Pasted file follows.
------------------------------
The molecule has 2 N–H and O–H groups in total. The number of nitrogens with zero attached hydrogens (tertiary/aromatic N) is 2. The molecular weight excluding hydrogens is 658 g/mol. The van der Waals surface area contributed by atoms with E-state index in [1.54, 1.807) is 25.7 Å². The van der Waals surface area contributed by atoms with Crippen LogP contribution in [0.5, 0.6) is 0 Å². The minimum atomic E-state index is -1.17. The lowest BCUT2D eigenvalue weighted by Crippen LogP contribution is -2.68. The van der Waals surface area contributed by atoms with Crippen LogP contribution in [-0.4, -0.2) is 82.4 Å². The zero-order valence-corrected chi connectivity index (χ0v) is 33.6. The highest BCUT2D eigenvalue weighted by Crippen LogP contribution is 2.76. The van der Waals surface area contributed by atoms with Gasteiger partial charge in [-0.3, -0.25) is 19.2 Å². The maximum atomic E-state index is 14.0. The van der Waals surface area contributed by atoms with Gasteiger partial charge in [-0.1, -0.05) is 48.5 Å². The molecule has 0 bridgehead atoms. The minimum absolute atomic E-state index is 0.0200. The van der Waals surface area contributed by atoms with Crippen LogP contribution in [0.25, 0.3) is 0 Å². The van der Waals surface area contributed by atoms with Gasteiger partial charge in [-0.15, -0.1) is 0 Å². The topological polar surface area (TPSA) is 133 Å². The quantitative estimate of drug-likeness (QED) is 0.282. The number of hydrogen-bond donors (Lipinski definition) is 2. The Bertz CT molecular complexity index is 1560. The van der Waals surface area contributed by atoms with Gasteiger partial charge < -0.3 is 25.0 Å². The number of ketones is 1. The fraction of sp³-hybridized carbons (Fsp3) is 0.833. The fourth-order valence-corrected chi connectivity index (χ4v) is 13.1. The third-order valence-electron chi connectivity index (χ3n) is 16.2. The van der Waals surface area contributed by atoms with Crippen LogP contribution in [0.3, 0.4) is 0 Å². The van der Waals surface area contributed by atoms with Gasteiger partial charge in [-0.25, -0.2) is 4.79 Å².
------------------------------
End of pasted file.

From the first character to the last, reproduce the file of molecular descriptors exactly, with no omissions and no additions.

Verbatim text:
The molecule has 2 N–H and O–H groups in total. The number of nitrogens with zero attached hydrogens (tertiary/aromatic N) is 2. The molecular weight excluding hydrogens is 658 g/mol. The van der Waals surface area contributed by atoms with E-state index in [1.54, 1.807) is 25.7 Å². The van der Waals surface area contributed by atoms with Crippen LogP contribution in [0.5, 0.6) is 0 Å². The minimum atomic E-state index is -1.17. The lowest BCUT2D eigenvalue weighted by Crippen LogP contribution is -2.68. The van der Waals surface area contributed by atoms with Crippen LogP contribution in [-0.4, -0.2) is 82.4 Å². The zero-order valence-corrected chi connectivity index (χ0v) is 33.6. The highest BCUT2D eigenvalue weighted by Crippen LogP contribution is 2.76. The van der Waals surface area contributed by atoms with Gasteiger partial charge in [-0.3, -0.25) is 19.2 Å². The maximum atomic E-state index is 14.0. The van der Waals surface area contributed by atoms with Gasteiger partial charge in [-0.1, -0.05) is 48.5 Å². The molecule has 0 bridgehead atoms. The minimum absolute atomic E-state index is 0.0200. The van der Waals surface area contributed by atoms with Crippen LogP contribution in [0.25, 0.3) is 0 Å². The van der Waals surface area contributed by atoms with Gasteiger partial charge in [-0.15, -0.1) is 0 Å². The topological polar surface area (TPSA) is 133 Å². The quantitative estimate of drug-likeness (QED) is 0.282. The number of hydrogen-bond donors (Lipinski definition) is 2. The Bertz CT molecular complexity index is 1560. The van der Waals surface area contributed by atoms with Gasteiger partial charge < -0.3 is 25.0 Å². The number of ketones is 1. The fraction of sp³-hybridized carbons (Fsp3) is 0.833. The fourth-order valence-corrected chi connectivity index (χ4v) is 13.1. The third-order valence-electron chi connectivity index (χ3n) is 16.2. The van der Waals surface area contributed by atoms with Crippen LogP contribution in [0.3, 0.4) is 0 Å². The van der Waals surface area contributed by atoms with Gasteiger partial charge in [-0.25, -0.2) is 4.79 Å².